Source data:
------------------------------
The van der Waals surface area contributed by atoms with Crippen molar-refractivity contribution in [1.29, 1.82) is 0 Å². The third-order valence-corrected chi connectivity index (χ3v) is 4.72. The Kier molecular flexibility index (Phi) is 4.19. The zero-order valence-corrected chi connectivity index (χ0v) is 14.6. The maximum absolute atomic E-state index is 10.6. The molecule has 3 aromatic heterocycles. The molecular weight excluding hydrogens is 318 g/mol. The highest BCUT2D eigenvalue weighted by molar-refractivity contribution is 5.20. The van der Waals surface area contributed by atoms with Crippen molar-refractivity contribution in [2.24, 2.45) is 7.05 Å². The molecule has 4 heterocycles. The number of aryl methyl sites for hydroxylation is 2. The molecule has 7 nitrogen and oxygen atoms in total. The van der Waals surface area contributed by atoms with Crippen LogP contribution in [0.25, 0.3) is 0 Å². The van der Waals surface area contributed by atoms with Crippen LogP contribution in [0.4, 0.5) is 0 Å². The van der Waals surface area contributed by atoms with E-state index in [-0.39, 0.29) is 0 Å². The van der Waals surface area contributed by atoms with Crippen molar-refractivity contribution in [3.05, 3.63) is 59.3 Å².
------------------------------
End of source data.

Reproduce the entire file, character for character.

The van der Waals surface area contributed by atoms with Crippen molar-refractivity contribution in [1.29, 1.82) is 0 Å². The third-order valence-corrected chi connectivity index (χ3v) is 4.72. The Kier molecular flexibility index (Phi) is 4.19. The zero-order valence-corrected chi connectivity index (χ0v) is 14.6. The maximum absolute atomic E-state index is 10.6. The molecule has 3 aromatic heterocycles. The molecular weight excluding hydrogens is 318 g/mol. The highest BCUT2D eigenvalue weighted by molar-refractivity contribution is 5.20. The van der Waals surface area contributed by atoms with Crippen molar-refractivity contribution in [2.24, 2.45) is 7.05 Å². The molecule has 4 heterocycles. The number of aryl methyl sites for hydroxylation is 2. The molecule has 7 nitrogen and oxygen atoms in total. The van der Waals surface area contributed by atoms with Crippen LogP contribution in [0.25, 0.3) is 0 Å². The van der Waals surface area contributed by atoms with Crippen LogP contribution in [0.4, 0.5) is 0 Å². The van der Waals surface area contributed by atoms with E-state index in [-0.39, 0.29) is 0 Å². The van der Waals surface area contributed by atoms with Crippen molar-refractivity contribution in [3.05, 3.63) is 59.3 Å².